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StVitus

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Reply with quote  #1 
I’ve noticed some musicians hitting the low pa and/or sa strings along with the chikari strings. I love the sound this produces in an alap. Are there rules for doing this? Is it specific to ragas that have a dark or mysterious sound? Is it just a thing some players do and not others?
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barend

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Reply with quote  #2 
Good question. There are no rules. If you like it use it. No specific ragas. What sitar players or recordings do you mean exactly? Most of them try to avoid the open bass strings (low Sa and Pa) when hitting the chikaris.
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katyrow

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Nikhil Banerjee did this a lot, no?  Particularly prevalent on his AIR recordings.
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StVitus

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Reply with quote  #4 
Kushal Das seems to do it in this video: 

And I think Mita Nag does it in this one: 
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barend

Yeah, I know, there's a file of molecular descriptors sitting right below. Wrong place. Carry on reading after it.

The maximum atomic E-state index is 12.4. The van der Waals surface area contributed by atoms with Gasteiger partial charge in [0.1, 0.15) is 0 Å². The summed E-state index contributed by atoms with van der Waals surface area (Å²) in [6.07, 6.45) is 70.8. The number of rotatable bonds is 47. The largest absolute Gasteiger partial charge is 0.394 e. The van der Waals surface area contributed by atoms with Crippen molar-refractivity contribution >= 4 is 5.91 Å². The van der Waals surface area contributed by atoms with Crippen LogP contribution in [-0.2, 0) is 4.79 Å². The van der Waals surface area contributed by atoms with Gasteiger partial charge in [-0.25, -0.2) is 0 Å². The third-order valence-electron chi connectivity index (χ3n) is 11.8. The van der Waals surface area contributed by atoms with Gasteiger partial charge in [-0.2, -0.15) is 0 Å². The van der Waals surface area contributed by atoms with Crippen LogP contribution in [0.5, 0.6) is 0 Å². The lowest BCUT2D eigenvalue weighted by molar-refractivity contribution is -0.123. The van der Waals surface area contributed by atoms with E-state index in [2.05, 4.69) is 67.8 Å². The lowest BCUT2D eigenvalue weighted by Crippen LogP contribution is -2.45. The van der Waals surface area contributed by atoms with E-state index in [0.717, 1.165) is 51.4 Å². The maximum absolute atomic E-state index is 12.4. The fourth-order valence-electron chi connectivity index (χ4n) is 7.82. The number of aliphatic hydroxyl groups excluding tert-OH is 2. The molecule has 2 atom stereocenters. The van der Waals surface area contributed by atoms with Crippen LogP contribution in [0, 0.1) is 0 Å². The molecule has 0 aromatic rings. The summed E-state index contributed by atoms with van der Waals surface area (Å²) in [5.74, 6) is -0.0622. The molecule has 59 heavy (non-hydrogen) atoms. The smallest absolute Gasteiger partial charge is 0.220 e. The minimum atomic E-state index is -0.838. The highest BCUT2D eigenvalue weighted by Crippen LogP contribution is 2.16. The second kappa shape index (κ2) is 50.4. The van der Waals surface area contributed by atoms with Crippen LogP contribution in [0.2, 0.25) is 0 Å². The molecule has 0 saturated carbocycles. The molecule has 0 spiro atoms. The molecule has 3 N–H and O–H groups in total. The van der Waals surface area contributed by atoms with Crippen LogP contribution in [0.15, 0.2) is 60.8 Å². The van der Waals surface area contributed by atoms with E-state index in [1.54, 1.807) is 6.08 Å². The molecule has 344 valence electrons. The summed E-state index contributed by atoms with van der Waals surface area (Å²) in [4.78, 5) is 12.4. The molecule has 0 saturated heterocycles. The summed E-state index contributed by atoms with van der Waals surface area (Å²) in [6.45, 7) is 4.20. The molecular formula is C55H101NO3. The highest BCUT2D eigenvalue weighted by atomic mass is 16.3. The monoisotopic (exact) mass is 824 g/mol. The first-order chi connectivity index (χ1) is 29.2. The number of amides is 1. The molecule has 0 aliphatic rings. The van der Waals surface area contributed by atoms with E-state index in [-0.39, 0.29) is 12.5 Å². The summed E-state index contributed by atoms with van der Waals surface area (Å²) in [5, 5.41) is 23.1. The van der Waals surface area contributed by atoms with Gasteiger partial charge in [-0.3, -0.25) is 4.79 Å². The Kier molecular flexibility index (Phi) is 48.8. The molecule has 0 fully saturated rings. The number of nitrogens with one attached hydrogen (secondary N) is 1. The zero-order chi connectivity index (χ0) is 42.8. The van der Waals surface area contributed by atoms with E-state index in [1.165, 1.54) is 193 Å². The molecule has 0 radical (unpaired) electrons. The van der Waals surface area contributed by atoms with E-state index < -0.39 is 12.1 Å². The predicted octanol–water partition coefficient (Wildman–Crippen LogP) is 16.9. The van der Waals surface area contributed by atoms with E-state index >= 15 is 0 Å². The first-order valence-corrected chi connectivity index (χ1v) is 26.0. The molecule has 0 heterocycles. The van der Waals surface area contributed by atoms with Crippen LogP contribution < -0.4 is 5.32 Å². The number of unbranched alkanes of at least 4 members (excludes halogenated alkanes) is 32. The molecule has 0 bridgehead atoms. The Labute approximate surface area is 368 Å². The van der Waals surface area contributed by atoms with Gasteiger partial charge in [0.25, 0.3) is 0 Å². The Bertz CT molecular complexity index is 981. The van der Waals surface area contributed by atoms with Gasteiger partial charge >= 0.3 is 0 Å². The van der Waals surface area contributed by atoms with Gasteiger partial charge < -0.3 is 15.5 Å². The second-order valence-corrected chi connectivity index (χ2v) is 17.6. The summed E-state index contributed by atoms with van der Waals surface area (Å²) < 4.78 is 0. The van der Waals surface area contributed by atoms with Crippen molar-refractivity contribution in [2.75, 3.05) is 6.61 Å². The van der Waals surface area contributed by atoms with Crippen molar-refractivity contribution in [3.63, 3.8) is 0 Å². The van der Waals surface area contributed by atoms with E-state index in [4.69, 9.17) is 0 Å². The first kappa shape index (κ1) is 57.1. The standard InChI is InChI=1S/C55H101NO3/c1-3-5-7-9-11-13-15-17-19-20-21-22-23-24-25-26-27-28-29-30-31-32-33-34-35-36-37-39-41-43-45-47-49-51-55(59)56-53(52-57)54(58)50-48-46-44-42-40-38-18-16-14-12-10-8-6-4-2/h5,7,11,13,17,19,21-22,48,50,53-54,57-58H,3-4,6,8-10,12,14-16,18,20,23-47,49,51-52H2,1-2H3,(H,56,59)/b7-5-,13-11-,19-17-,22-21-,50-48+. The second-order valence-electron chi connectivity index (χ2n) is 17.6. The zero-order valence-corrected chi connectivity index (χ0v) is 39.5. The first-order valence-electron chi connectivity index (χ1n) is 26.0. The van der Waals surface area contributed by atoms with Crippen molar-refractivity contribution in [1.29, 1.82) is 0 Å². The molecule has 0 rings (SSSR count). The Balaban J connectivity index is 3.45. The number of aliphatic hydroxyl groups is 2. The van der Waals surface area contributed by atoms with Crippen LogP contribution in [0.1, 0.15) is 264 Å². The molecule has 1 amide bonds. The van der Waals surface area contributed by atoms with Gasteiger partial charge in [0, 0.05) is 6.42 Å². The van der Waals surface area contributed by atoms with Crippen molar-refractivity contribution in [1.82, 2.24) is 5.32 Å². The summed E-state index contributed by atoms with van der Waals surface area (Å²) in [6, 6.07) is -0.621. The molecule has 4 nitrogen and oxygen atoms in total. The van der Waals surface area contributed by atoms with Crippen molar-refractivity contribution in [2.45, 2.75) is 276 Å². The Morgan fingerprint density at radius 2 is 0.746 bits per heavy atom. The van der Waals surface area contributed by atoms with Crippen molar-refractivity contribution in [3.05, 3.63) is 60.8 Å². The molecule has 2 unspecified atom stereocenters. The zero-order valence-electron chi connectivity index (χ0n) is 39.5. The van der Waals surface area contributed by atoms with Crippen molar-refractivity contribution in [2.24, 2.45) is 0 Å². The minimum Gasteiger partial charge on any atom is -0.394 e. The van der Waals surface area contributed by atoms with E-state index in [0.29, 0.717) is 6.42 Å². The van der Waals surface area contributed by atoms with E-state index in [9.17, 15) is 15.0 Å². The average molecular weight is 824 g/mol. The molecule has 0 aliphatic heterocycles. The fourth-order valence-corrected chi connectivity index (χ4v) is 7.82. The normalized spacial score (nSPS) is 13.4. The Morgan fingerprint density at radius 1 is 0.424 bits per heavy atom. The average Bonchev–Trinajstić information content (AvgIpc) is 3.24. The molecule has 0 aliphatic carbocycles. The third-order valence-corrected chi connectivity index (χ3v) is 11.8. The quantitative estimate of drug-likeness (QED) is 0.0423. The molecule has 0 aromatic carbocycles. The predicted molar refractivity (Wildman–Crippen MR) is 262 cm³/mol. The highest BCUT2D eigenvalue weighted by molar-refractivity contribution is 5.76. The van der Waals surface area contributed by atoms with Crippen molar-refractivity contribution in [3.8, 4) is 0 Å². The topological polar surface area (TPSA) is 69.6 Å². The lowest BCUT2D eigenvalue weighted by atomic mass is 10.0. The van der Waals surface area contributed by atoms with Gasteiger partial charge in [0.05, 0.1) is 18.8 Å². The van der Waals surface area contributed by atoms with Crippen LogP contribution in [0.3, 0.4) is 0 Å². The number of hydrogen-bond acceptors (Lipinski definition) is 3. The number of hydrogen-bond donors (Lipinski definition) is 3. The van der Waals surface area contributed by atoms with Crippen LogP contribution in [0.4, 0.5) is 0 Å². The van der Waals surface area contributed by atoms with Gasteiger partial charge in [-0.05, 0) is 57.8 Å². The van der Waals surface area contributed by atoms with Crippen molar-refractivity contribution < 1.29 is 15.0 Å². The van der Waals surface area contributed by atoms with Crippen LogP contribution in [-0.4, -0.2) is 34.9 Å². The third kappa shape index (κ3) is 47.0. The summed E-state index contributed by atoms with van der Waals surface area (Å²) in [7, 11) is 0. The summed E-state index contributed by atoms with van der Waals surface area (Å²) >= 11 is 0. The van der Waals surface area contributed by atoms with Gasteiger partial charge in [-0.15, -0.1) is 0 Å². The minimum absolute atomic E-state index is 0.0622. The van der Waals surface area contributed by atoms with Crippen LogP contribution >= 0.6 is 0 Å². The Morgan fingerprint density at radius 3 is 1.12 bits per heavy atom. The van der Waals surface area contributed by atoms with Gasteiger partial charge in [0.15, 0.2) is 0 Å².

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Reply with quote  #5 
I like the taraf chords Mita Nag throws in. I wonder about her taraf tuning. Sounds different than the usual scalewise taraf tuning. Anyone knows this?
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StVitus

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Reply with quote  #6 
Regarding the taraf, this raga has three shudda notes—ni, ga, and ma—so I assume she’s tuning the tarafs accordingly. And it sounds pretty cool.
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g

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Reply with quote  #7 
Stroking the low P and S is usually used during the really slow portion of the Alaap, if at all, as it gives a fuller sound, though it gets too muddy and difficult during the faster portions (hence the hooks people use) unless you have exceptional right hand control.
It probably sounds nice with Raags with S-P or P-S vadi/samvadi, unless you tune your lower P playing string to low M for example in Malkauns.

PNB does tap the low sa every now and then in the alap, especially when ending on Sa, and it does sound very nice as a drone.
I don't think PRS did though, I can't remember hearing it in his recordings.

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Regarding the taraf, this raga has three shudda notes—ni, ga, and ma—so I assume she’s tuning the tarafs accordingly.


I think you mean Komal Ga and Ni, if you were talking about Suha Kanada [smile]

The last 3 Tarafs in the suha kanada recording sounds like: g n. S (descending order) but it's difficult to say.

Sometimes it sounds nice if you go N(low)-> S -> D(low) -> S or R , for example, for tuning tarafs from lower to higher, you don't have to go linearly when tuning tarafs (depending on your raag/scale/how much tension your strings can take), and can vary it if you are going to do some taraf smashing for some nicer harmonics.
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